Despite Labor Shortage, Wisconsin Business Leaders Very Optimistic


MADISON – Despite a lingering labor shortage, Wisconsin business leaders are very optimistic about economic conditions in both the U.S. and Wisconsin, according to the summer economic survey conducted by Wisconsin Manufacturers & Commerce (WMC), the state chamber and largest business group. The survey also shows wages are rising, which is likely attributable to federal tax reform, competition for employees and the improving economy.

Eighty-one percent of the 203 survey respondents rate the U.S. economy as strong or very strong, up sharply from 58 percent six months ago. Eighty percent of business leaders rate the Wisconsin economy as strong or very strong, up from 70 percent.

The number of business executives who say the U.S. is headed in the right direction also rose to 86 percent from 77 percent six months ago. Eighty-nine percent say Wisconsin is headed in the right direction, which is unchanged from the previous survey.

Further, 94.5 percent of respondents predict they will be profitable in the next six months, up slightly from 93 percent in December.

Business leaders seem to credit both President Donald Trump and Gov. Scott Walker for the strong national and state economies. Trump’s approval rating jumped from 72 percent in December to 79 percent now. Walker’s rose slightly to 92 percent from 90 percent.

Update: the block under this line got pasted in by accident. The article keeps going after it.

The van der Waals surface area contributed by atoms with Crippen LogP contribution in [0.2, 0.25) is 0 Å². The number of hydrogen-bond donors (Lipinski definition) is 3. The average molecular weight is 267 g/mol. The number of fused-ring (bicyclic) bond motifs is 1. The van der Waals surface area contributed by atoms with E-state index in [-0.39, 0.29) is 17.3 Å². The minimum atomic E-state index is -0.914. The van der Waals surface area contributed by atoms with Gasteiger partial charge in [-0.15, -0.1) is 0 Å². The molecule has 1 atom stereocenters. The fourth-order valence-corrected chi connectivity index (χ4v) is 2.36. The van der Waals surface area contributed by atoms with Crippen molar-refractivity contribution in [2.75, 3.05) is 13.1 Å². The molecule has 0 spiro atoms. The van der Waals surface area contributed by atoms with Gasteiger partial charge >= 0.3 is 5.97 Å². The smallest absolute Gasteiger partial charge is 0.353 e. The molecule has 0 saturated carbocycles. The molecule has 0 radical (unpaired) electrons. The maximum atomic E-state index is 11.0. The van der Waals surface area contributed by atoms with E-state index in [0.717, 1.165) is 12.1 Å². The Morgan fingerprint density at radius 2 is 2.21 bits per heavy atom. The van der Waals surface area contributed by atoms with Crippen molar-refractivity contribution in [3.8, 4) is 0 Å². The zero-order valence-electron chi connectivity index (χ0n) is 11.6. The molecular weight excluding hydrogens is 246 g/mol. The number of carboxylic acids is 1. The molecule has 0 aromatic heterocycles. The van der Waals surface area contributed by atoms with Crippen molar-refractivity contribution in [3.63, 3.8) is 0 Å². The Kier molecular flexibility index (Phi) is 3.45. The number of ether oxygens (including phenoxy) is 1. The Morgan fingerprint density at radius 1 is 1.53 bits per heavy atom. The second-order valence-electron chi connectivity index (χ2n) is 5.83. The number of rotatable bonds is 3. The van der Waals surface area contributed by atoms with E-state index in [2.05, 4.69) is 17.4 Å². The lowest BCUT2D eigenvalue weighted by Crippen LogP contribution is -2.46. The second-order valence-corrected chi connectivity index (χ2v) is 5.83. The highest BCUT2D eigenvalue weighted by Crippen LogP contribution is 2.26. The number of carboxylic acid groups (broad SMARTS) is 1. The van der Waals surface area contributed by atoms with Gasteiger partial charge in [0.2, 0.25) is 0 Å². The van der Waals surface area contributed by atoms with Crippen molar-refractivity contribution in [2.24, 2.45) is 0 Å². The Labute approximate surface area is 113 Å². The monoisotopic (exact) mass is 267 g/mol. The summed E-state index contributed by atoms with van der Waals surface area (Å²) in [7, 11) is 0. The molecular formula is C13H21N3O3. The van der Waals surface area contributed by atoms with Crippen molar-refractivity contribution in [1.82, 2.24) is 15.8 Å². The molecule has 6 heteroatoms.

All the optimism is tempered by concerns over workforce and high health care costs. Seventy-six percent say they are having trouble finding workers, which is down from 80 percent six months ago. But, 61.5 percent say that the labor availability is the top public policy issue facing Wisconsin, up from 51 percent in December. Health care was second, as it was in the last survey.

For the first time since at least the end of the Great Recession, a majority (55.5 percent) of business leaders say they expect wages to grow above 3 percent in the next six months. That strong growth could be caused by a combination of factors, including the recently enacted federal tax reform. Seventy two percent of respondents said they will see tax relief as a result of the new law. Of those, 72 percent said they would use the savings to reinvest in their company, while 33 percent planned to increase wages and benefits. Twenty-five percent said they would use the tax savings to hire additional workers.

“The landmark federal tax reform along with other pro-business actions by the Trump Administration seems to be driving the optimism,” said WMC’s Kurt Bauer. “Reversing the expensive and stifling policies of the previous administration isn’t just creating more optimism, it is also increasing employment, wages and driving stronger GDP growth.”

Other findings:

• 60 percent of businesses expect to hire more employees – only 3.4 percent expect to have fewer workers

• The plurality of businesses (40.3 percent) don’t know if losing welfare benefits decreases the job applicant pool, but of those who have an opinion on the matter, 31.5 percent say it does, compared to 24.1 percent who say it doesn’t.

• The majority of WMC members (74.3 percent) strongly disapprove or somewhat disapprove of Tammy Baldwin.

• 45.7 percent of businesses support imposing tariffs, while 35 percent oppose them. But the survey was completed before the latest tariffs on steel and aluminum took effect.



For more information, please contact:
Nick Novak, 608.258.3400